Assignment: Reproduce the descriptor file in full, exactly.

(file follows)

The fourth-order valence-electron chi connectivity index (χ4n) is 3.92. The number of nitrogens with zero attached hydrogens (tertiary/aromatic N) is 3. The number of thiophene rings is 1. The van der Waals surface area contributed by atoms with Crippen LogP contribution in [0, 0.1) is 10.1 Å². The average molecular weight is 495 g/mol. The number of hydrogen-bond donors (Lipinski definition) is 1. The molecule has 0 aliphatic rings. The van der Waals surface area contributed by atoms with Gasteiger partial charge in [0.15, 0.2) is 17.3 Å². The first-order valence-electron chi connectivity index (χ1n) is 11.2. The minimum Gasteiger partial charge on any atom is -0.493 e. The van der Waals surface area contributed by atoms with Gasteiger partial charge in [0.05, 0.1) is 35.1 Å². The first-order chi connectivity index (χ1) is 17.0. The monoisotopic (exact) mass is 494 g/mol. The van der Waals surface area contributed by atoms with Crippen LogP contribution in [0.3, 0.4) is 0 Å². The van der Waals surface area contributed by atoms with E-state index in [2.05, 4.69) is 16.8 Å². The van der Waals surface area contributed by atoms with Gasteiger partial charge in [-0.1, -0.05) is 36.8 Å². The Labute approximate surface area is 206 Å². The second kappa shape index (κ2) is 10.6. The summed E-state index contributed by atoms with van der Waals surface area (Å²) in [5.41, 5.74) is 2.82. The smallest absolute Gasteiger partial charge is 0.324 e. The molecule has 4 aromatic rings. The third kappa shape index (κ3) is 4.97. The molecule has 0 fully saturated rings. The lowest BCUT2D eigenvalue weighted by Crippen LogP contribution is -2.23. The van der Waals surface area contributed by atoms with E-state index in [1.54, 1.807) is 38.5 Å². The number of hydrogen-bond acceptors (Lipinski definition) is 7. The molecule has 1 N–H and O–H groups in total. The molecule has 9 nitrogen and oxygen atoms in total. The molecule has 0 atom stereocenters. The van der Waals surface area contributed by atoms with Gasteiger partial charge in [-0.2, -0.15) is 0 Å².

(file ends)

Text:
The fourth-order valence-electron chi connectivity index (χ4n) is 3.92. The number of nitrogens with zero attached hydrogens (tertiary/aromatic N) is 3. The number of thiophene rings is 1. The van der Waals surface area contributed by atoms with Crippen LogP contribution in [0, 0.1) is 10.1 Å². The average molecular weight is 495 g/mol. The number of hydrogen-bond donors (Lipinski definition) is 1. The molecule has 0 aliphatic rings. The van der Waals surface area contributed by atoms with Gasteiger partial charge in [0.15, 0.2) is 17.3 Å². The first-order valence-electron chi connectivity index (χ1n) is 11.2. The minimum Gasteiger partial charge on any atom is -0.493 e. The van der Waals surface area contributed by atoms with Gasteiger partial charge in [0.05, 0.1) is 35.1 Å². The first-order chi connectivity index (χ1) is 17.0. The monoisotopic (exact) mass is 494 g/mol. The van der Waals surface area contributed by atoms with Crippen LogP contribution in [0.3, 0.4) is 0 Å². The van der Waals surface area contributed by atoms with E-state index in [2.05, 4.69) is 16.8 Å². The van der Waals surface area contributed by atoms with Gasteiger partial charge in [-0.1, -0.05) is 36.8 Å². The Labute approximate surface area is 206 Å². The second kappa shape index (κ2) is 10.6. The summed E-state index contributed by atoms with van der Waals surface area (Å²) in [5.41, 5.74) is 2.82. The smallest absolute Gasteiger partial charge is 0.324 e. The molecule has 4 aromatic rings. The third kappa shape index (κ3) is 4.97. The molecule has 0 fully saturated rings. The lowest BCUT2D eigenvalue weighted by Crippen LogP contribution is -2.23. The van der Waals surface area contributed by atoms with E-state index in [1.54, 1.807) is 38.5 Å². The number of hydrogen-bond acceptors (Lipinski definition) is 7. The molecule has 1 N–H and O–H groups in total. The molecule has 9 nitrogen and oxygen atoms in total. The molecule has 0 atom stereocenters. The van der Waals surface area contributed by atoms with Gasteiger partial charge in [-0.2, -0.15) is 0 Å².